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Faculty, Students Lead Survey Efforts of Wild Trout Streams
Faculty, Students Lead Survey Efforts of Wild Trout Streams
Faculty, Students Lead Survey Efforts of Wild Trout Streams

September 07, 2017

Nearly 100 streams are set to come before the commissioners of the Pennsylvania Fish and Boat Commission (PFBC) for designation as wild trout streams. Forty-eight of the 99 streams were sampled by Susquehanna University faculty and students through their work with PFBC's Unassessed Waters Initiative.

There are more than 86,000 miles of streams and rivers in Pennsylvania, more than in any state in the country except Alaska. Prior to the Unassessed Waters Initiative, the PFBC had no data on the small streams and creeks that Jonathan Niles, director of Susquehanna's Freshwater Research Initiative (FRI), and his students are now surveying.

Since 2010, with funding from the National Fish and Wildlife Foundation (NFWF) and boosted by additional funding from granting agencies outside of the PFBC and NFWF, Susquehanna has surveyed more than 700 of the nearly 6,000 stream segments assessed.

"We've been lucky to have students who really get behind this," said Niles. "If I say we're doing 50 streams, they want to do 75. They just push themselves to do more and more."

Niles and his students are specially trained by the PFBC in the organization's quality controls and data collection and entry protocols.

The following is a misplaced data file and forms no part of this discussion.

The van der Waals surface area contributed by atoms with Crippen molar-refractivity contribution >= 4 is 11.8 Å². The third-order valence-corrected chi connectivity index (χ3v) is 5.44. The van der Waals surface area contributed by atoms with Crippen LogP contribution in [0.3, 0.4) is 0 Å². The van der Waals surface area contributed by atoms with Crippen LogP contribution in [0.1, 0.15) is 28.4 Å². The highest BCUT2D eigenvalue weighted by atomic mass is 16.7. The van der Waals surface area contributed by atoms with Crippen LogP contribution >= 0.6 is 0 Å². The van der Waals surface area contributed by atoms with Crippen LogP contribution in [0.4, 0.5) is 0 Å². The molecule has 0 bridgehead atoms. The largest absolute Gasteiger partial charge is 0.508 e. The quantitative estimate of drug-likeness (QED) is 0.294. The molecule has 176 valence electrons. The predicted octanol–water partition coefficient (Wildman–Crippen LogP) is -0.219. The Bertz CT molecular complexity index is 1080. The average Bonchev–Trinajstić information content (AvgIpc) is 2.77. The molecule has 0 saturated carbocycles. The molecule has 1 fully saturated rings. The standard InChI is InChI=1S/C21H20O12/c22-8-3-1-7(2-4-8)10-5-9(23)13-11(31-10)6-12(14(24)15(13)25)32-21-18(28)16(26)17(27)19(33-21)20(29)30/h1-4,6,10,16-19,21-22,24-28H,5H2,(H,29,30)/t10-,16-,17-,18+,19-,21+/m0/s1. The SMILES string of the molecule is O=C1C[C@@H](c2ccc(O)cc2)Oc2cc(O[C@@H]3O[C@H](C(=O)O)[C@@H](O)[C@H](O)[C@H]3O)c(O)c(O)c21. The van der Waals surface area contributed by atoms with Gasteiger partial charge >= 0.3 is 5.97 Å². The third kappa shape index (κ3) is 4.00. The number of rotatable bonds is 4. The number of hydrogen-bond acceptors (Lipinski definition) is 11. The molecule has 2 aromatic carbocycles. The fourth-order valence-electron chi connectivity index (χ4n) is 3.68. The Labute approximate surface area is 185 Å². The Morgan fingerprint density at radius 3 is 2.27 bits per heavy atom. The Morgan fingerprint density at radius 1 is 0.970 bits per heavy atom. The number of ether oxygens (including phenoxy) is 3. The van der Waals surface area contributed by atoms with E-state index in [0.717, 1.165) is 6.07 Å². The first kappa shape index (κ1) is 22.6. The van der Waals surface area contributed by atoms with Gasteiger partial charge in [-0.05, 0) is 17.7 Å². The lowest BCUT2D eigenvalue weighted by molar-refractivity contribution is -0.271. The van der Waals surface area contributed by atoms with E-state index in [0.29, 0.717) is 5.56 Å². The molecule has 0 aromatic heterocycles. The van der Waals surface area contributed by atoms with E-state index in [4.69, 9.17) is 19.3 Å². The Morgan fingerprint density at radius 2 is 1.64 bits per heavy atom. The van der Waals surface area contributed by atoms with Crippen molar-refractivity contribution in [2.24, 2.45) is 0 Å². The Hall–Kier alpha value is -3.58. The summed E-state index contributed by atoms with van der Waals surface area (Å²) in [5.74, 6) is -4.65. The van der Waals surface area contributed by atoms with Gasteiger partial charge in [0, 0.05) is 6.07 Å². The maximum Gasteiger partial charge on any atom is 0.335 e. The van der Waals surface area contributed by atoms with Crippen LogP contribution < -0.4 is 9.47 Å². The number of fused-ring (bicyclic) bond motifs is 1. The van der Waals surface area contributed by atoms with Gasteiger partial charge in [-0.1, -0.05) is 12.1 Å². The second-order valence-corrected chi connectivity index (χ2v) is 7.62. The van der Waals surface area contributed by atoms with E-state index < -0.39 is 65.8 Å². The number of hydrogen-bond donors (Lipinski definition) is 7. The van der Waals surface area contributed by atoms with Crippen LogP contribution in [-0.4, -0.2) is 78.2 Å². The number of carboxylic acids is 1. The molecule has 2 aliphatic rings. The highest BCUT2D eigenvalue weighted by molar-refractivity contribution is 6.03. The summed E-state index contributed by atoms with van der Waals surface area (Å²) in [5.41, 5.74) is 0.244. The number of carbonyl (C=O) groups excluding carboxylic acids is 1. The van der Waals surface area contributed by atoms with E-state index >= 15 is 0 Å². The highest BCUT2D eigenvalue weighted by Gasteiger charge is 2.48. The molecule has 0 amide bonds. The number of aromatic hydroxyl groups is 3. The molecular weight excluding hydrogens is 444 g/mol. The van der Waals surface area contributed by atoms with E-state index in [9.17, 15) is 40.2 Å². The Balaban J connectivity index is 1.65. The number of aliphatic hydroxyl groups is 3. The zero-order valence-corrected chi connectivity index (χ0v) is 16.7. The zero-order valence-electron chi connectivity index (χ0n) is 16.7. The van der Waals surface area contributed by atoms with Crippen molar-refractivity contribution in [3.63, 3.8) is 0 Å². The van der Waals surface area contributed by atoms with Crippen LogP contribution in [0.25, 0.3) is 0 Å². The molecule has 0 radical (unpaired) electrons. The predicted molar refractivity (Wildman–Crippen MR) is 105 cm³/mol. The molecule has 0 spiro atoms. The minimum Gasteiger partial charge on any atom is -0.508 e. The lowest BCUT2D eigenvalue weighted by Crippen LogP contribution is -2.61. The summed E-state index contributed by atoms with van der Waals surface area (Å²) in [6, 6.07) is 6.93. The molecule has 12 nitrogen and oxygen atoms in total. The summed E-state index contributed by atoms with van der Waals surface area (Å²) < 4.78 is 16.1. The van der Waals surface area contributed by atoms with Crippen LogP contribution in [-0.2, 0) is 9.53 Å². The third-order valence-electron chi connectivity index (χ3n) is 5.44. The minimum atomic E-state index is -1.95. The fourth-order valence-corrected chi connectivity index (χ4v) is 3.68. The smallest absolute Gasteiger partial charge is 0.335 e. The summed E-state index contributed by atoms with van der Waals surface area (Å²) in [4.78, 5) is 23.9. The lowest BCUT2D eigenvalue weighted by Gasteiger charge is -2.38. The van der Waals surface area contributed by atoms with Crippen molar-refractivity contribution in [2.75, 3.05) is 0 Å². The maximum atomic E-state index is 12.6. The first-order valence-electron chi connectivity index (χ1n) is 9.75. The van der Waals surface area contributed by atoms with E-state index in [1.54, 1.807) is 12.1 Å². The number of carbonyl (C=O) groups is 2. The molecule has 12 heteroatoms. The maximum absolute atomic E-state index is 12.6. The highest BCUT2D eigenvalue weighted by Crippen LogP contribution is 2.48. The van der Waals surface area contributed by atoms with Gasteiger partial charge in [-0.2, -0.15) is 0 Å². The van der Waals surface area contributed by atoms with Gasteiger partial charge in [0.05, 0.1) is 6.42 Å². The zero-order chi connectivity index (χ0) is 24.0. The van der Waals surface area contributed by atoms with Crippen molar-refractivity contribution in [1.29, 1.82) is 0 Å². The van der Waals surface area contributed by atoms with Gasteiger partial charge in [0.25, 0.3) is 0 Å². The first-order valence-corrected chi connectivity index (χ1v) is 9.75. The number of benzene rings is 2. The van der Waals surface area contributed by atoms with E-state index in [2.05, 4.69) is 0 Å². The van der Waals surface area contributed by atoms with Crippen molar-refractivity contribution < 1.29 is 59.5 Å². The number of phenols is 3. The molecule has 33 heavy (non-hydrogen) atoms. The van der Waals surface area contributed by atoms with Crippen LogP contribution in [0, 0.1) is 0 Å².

When out in the field, they test water chemistry, and utilizing the FRI's electrofishing equipment, they collect fish and record their species, length and weight. Students also sample aquatic insects under the direction of Mike Bilger, program manager with the university's FRI who is certified in aquatic insect identification by the Society for Freshwater Science.

The presence of wild trout indicates exceptional water quality. Data collected by Niles and his students enables the PFBC, if appropriate, to designate streams as supporting the natural reproduction of trout. That designation provides additional protection in the permitting process for proposed development in those watersheds.

"Beyond the concrete research and scientific skills our students gain as a result of participating in this work," Niles said, "it also shows them the direct effect scientific research has on government policy."

Streams proposed for designation as a wild trout stream by the PFBC can be found here.

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